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When riding a motorcycle in the United States, every state except Florida requires proof of insurance before registering the bike and receiving your plate.

Florida requires you to have proof of financial responsibility on file with the state when operating the motorcycle. An insurance policy is one of the easiest ways to meet that requirement.

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You can complete the transaction without insurance if you’ve never owned a motorcycle and plan to drive it away from the dealership or a private seller.

Before moving the bike, you’ll need a policy that meets the minimum coverage limits mandated by the state or local rules and regulations.

Note that:

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Most states require 25/50/10 for motorcycle insurance, which is $25,000 in bodily injury, $50,000 per accident, and $10,00 in property damage coverage. Maine and Alaska have the highest minimums, requiring 50/100/25 to operate legally.

You can purchase temporary motorcycle insurance from the dealership or work with your preferred carrier to enact a policy before you hit the road. Most states require you to deliver proof of insurance before leaving. If you have other vehicles already covered, a 72-hour grace period might apply to sort the coverage levels you want for the bike.

How Do I Obtain Motorcycle Insurance for My New Bike?

Before an insurance company provides an insurance quote, you’ll need to provide the VIN for your purchased bike. This information is usually found on the motor or the steering neck.

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You can request a quote online for the new motorcycle or speak with an agent or broker over the phone. After providing the VIN, you’ll need to decide what insurance is required to protect your purchase. You’d need liability, collision, and comprehensive coverage if you financed this transaction.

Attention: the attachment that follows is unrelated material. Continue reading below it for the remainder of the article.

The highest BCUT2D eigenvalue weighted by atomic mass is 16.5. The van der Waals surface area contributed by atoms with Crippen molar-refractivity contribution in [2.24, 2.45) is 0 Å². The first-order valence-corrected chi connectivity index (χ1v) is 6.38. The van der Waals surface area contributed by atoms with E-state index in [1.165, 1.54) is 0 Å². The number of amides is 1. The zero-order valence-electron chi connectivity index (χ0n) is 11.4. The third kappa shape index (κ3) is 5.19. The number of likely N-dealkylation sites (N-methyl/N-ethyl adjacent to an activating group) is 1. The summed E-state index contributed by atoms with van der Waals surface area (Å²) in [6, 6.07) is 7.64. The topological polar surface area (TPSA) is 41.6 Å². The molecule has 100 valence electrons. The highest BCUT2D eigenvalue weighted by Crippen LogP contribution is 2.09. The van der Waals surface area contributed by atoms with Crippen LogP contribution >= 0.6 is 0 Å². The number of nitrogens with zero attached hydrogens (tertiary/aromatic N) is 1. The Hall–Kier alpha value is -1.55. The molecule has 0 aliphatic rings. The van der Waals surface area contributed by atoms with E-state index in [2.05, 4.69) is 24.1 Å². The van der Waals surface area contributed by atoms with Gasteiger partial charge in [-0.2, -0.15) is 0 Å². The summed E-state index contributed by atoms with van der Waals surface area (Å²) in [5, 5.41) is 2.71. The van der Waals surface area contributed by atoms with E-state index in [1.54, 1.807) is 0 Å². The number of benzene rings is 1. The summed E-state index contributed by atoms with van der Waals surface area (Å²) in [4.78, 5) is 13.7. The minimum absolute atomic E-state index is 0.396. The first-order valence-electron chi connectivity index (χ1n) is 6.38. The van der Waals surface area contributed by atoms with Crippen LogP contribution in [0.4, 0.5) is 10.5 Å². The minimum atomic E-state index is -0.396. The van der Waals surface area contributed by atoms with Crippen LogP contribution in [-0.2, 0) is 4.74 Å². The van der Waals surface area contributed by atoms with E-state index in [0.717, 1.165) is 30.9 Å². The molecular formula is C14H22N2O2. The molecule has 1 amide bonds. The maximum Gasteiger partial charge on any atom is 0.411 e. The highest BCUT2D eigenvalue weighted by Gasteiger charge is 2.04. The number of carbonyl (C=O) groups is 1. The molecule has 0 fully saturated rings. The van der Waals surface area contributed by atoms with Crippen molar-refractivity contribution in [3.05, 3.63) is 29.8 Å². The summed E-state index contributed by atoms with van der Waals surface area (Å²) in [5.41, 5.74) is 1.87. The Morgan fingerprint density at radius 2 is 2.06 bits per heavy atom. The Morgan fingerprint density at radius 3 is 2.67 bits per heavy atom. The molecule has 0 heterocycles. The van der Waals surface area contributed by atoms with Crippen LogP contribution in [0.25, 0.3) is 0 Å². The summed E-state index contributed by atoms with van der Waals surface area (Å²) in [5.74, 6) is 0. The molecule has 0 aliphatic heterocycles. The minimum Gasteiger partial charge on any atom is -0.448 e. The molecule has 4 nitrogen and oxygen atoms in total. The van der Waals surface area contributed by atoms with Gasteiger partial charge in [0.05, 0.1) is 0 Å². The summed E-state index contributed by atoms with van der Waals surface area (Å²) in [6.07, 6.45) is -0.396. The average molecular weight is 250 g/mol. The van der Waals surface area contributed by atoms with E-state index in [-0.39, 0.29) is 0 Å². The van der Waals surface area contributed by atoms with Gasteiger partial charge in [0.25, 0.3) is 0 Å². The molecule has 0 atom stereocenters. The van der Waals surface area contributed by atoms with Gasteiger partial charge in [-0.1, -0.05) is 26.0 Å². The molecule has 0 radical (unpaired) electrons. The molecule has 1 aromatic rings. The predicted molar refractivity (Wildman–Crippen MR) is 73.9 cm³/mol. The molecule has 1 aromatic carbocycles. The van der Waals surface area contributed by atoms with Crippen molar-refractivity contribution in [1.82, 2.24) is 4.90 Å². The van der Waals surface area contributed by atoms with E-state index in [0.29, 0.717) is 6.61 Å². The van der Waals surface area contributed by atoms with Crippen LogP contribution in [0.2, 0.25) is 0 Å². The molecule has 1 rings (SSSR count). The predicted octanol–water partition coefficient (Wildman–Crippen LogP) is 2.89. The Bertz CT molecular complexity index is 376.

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Even if you financed a private sale, the requirement for full insurance coverage almost always applies.

After you’ve set the policy limits and selected riders or add-ons you want, your insurance company will ask you to pay the first month to activate the coverage. You’ll have the option to pay-in-full, which can save you a little in the long run by paying more for it now.

Once the payment is received, your provider will send digital proof of insurance. A fax of your new policy and limits will be sent to the dealership if you must provide a paper copy. You can ride away once the documentation is reviewed and approved.

What If I Pay Cash for a Motorcycle Through a Private Sale?

Since a cash transaction doesn’t create as much paperwork, the state and local rules throughout the country operate more on an honor system.

You’ll receive the title to the motorcycle, which must be taken to your DMV or similar office to get the plates for the bike. You’ll need to provide proof of insurance or financial responsibility at that time.

Until then, you would need to present proof of the transaction and your insurance coverage if pulled over on a public road. Without this protection, you’d be financially and legally liable for your actions.

What If I Don’t Want to Pay for Insurance Right Away?

If you don’t want to pay for insurance coverage because you won’t be riding the new motorcycle for a while, you could hire a shipper to transport your new bike to your address. Local and long-distance options are available.

If you ship your motorcycle, you’ll want to review the insurance protections provided with this service to ensure your investment is protected.

You can also have someone with a motorcycle endorsement ride the bike home, but the same requirements for proof of insurance apply.

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Mike Navarette has more than a decade of experience in the auto insurance industry, but that's not his true passion. He loves getting on a motorcycle to explore roads he's never traveled. You'll find Mike in the garage working on something when he isn't helping clients or leaning into curves. It's sometimes a side hustle, more often a favor, but it keeps his hands busy doing something productive. Since the first time his father strapped on his helmet and took him for a ride, Mike has loved bikes. That passion, along with a desire to help others through a deep understanding of insurance policies, led to the creation of Motorcycle Ride Coverage.

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